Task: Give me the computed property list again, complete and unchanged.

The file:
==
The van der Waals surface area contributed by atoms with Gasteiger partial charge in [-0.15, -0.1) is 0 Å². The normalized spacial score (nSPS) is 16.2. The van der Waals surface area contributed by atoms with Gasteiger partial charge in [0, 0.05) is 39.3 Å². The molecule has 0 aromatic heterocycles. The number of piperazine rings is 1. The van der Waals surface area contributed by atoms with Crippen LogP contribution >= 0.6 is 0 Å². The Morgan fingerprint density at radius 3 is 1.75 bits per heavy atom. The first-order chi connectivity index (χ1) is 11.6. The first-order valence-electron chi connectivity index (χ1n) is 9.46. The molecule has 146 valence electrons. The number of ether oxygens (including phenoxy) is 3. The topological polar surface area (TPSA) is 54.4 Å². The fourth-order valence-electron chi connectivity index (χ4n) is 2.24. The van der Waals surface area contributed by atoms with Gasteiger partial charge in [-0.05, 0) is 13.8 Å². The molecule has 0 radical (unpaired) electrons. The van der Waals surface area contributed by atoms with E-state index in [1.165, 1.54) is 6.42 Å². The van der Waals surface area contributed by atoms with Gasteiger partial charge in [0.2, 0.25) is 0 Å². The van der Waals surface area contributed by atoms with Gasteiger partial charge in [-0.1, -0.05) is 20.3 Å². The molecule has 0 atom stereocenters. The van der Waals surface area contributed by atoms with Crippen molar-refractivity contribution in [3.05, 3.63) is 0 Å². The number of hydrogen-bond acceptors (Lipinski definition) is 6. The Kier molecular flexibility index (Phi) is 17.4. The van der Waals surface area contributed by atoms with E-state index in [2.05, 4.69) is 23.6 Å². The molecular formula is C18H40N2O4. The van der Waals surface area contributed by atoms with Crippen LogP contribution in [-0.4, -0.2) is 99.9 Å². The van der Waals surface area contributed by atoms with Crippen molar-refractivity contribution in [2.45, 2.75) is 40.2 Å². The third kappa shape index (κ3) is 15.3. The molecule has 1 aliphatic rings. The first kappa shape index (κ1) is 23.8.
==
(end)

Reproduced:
The van der Waals surface area contributed by atoms with Gasteiger partial charge in [-0.15, -0.1) is 0 Å². The normalized spacial score (nSPS) is 16.2. The van der Waals surface area contributed by atoms with Gasteiger partial charge in [0, 0.05) is 39.3 Å². The molecule has 0 aromatic heterocycles. The number of piperazine rings is 1. The van der Waals surface area contributed by atoms with Crippen LogP contribution >= 0.6 is 0 Å². The Morgan fingerprint density at radius 3 is 1.75 bits per heavy atom. The first-order chi connectivity index (χ1) is 11.6. The first-order valence-electron chi connectivity index (χ1n) is 9.46. The molecule has 146 valence electrons. The number of ether oxygens (including phenoxy) is 3. The topological polar surface area (TPSA) is 54.4 Å². The fourth-order valence-electron chi connectivity index (χ4n) is 2.24. The van der Waals surface area contributed by atoms with Gasteiger partial charge in [-0.05, 0) is 13.8 Å². The molecule has 0 radical (unpaired) electrons. The van der Waals surface area contributed by atoms with E-state index in [1.165, 1.54) is 6.42 Å². The van der Waals surface area contributed by atoms with Gasteiger partial charge in [0.2, 0.25) is 0 Å². The van der Waals surface area contributed by atoms with Gasteiger partial charge in [-0.1, -0.05) is 20.3 Å². The molecule has 0 atom stereocenters. The van der Waals surface area contributed by atoms with Crippen molar-refractivity contribution in [3.05, 3.63) is 0 Å². The number of hydrogen-bond acceptors (Lipinski definition) is 6. The Kier molecular flexibility index (Phi) is 17.4. The van der Waals surface area contributed by atoms with E-state index in [2.05, 4.69) is 23.6 Å². The molecular formula is C18H40N2O4. The van der Waals surface area contributed by atoms with Crippen LogP contribution in [-0.4, -0.2) is 99.9 Å². The van der Waals surface area contributed by atoms with Crippen molar-refractivity contribution in [2.45, 2.75) is 40.2 Å². The third kappa shape index (κ3) is 15.3. The molecule has 1 aliphatic rings. The first kappa shape index (κ1) is 23.8.